Roblox lures pro game developers who compete with coding kids
Originally a platform by kids for kids, Roblox’s success has caught the attention of adult-led studios who are bringing polish to the games as the players grow up.
In the fall of 2018, Mary Rukavina was enjoying her first day of college at the University of Minnesota, where she had enrolled to study biomedical engineering, when she received an intriguing call. RedManta, a video game studio founded that year, offered to pay Rukavina $5,000 a month to make games on Roblox, an online platform that allows people to program their own games and play games created by others.
“My second day of college, I moved out,” Rukavina says. “My parents were like, ‘You're crazy.'”
Rukavina had discovered Roblox as a 13-year-old messing around on her mom's laptop. Every day, she sunk at least three hours into the rapidly expanding virtual world, fascinated by games about raising animals like turtles or dragons. Over time, she began to think up her own games, too, using the company's proprietary platform, Roblox Studios.
Rukavina never dreamed it could be a career. But it has been for four years and now she's the creative director of Sonar Studios LLC, an independent studio that makes games for Roblox. In fact, more than a dozen such studios have cropped up to tap into what was once the domain of middle and high-school students.
Founded in 2004 by David Baszucki and Erik Cassel and launched two years later, Roblox was envisioned as a platform where content was created by kids, for kids, using the simple programming language Lua. Parents and educators loved the platform because it was seen as helping kids learn to code. Roblox can be played virtually anywhere, from an Xbox console to a phone, laptop, or PC, and boasted 45.5 million daily active users at the end of last year. The company went public in a direct listing last year.
Roblox's trajectory generated interest from professional game developers, many of whom are now fighting to beat out children for success on the highly competitive platform. At the same time, non-gaming companies that had peripheral experience in tech or entertainment, began casting a glance at Roblox and wondering how they too could incorporate their content into the platform. The rise of studio-developed games also coincides with an aging of Roblox's user base, which has seen the portion of children under 13 slip to 48% of its daily active users in the fourth quarter of last year compared with 57% in early 2019.While Roblox was a pandemic darling, seeing a surge in usage during the lockdown months, it has lost favor with investors in recent months as school and sports resume, competing for kids' attention. Its shares have tumbled 64% this year. More professionally developed games could help appeal to the platform's older users and present a very different value proposition in the years to come.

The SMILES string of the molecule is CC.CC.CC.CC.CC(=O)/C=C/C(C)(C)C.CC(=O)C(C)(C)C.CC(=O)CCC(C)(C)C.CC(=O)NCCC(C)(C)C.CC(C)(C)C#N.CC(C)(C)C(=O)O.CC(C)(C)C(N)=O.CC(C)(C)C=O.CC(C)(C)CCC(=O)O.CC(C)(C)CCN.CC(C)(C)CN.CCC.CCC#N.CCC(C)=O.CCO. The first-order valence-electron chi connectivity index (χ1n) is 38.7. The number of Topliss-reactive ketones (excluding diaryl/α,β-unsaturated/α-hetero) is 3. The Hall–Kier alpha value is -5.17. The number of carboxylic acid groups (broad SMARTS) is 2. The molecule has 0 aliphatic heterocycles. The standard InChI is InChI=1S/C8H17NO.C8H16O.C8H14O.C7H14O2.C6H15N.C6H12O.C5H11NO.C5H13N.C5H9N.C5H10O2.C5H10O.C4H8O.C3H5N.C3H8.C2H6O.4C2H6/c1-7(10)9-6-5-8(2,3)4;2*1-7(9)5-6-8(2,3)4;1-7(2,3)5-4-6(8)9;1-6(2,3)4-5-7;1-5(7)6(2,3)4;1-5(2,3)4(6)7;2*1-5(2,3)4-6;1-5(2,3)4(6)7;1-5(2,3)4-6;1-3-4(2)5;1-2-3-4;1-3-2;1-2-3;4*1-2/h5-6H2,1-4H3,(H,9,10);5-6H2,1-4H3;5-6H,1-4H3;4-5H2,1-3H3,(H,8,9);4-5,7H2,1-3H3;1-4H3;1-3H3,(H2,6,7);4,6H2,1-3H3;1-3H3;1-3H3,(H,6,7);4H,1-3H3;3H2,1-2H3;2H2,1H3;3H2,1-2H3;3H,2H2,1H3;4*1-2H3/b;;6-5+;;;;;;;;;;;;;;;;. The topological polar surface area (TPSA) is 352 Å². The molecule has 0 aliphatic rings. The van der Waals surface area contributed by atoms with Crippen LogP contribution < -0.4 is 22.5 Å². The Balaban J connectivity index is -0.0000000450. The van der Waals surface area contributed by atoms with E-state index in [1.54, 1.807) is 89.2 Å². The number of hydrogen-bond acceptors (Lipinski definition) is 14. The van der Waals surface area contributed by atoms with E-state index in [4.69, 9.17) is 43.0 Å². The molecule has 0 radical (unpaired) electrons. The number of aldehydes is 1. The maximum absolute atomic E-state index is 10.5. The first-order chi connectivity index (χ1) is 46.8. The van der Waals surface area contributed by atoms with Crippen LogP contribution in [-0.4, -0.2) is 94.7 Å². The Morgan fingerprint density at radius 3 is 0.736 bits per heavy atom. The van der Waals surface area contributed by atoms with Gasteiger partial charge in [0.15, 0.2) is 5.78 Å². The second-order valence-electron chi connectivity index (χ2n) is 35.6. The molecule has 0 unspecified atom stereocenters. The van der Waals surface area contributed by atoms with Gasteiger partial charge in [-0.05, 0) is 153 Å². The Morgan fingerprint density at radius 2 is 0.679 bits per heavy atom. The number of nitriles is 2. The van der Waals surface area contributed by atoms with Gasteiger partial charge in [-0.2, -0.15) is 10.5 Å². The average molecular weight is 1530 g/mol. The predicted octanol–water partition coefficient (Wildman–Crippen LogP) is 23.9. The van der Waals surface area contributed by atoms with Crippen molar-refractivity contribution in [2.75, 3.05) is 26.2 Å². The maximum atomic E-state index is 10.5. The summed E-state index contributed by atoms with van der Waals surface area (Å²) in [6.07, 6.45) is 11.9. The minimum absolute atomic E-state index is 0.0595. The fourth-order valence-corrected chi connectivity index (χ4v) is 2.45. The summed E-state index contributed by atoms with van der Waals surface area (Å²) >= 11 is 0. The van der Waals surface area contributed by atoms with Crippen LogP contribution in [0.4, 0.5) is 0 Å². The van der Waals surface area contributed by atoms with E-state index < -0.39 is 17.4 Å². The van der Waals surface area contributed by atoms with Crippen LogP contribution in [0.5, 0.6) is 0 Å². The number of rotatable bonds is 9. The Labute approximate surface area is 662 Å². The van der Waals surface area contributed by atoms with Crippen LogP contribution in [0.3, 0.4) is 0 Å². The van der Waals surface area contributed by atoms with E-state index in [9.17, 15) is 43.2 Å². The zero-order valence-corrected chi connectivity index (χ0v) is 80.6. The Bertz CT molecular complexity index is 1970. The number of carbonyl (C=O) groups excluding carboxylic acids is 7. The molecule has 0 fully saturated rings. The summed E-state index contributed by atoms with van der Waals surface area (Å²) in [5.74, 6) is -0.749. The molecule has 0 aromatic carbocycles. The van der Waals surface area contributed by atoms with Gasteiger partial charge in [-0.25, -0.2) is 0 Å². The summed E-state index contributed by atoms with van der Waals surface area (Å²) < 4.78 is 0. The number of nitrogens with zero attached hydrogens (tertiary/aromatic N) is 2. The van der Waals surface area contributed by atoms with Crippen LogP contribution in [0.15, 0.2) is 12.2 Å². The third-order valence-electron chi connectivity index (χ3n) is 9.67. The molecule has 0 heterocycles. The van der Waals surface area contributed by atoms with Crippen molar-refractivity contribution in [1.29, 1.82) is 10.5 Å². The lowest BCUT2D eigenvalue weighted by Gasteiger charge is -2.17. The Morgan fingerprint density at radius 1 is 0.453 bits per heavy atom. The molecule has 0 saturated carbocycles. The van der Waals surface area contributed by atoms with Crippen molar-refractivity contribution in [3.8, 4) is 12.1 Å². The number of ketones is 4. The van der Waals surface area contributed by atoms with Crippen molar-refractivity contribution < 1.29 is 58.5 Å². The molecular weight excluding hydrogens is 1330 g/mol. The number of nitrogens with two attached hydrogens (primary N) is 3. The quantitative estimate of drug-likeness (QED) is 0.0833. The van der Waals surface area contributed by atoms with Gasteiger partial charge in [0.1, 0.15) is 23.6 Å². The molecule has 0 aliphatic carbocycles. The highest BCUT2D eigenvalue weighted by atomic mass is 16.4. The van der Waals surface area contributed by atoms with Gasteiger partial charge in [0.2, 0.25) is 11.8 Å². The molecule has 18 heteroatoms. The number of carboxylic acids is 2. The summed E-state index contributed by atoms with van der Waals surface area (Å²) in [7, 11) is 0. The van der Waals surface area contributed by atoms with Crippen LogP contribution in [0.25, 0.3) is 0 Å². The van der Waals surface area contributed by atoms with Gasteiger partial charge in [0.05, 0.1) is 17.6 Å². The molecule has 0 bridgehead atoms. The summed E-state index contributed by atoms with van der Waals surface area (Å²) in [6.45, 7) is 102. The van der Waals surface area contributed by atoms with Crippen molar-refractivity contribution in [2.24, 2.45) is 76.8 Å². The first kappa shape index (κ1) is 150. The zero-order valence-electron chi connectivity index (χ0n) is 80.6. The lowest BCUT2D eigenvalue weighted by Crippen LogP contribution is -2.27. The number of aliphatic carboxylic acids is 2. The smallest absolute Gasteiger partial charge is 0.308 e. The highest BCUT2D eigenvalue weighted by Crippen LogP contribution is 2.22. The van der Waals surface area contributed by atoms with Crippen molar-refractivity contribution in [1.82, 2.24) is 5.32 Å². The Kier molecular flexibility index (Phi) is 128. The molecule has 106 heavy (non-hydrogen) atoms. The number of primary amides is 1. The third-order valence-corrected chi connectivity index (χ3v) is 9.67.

“At certain points in our growth, it probably didn't make sense to have a 50-person studio, but today it does,” Roblox said in a statement.
One of the first games on Roblox to achieve standout success was Adopt Me!, made by two players in 2017, in which people collect and raise pets. Around that time, “there were a lot of games that started to do really well,” Rukavina said. “The community began stepping away from the ‘amateur' and you started to see companies develop as LLCs to make games on Roblox.” Explosively popular, Adopt Me! has been played 28 billion times and boasts an average of more than 250,000 active players at once. Adopt Me!'s developers went on to form a studio called Uplift Games, which now employs more than 40 people.
“Putting together a professional, large and expensive team was initially a weird creature within the Roblox ecosystem. It's changed since,” says Guy de Beer, chief operating officer of Tel Aviv-based Toya, which was founded by two women in 2016 to make games for girls. He said he faced some pushback from Roblox initially on the size and scope of their endeavor.
Now Roblox is fully invested in the idea of external content creation. Last year — the same year Gamefam became the first third-party development studio on Roblox with more than 100 employees, — the San Mateo, California-based company launched a $25 million grant program to bring on more sustainable content. The program provides grants of at least $500,000 to Roblox developers and studios. Half of the recipients are “off-Roblox developers” and the other half come from “the traditional Roblox community,” according to Matt Curtis, Roblox's vice president of developer relations. “A lot of our community members started 10 years ago with the initial intent to learn, socialize and create cool content for their peers and themselves,” Curtis said. “That evolved as the platform evolved. Now, some have become huge studios with 40-plus employees making millions of dollars a year.”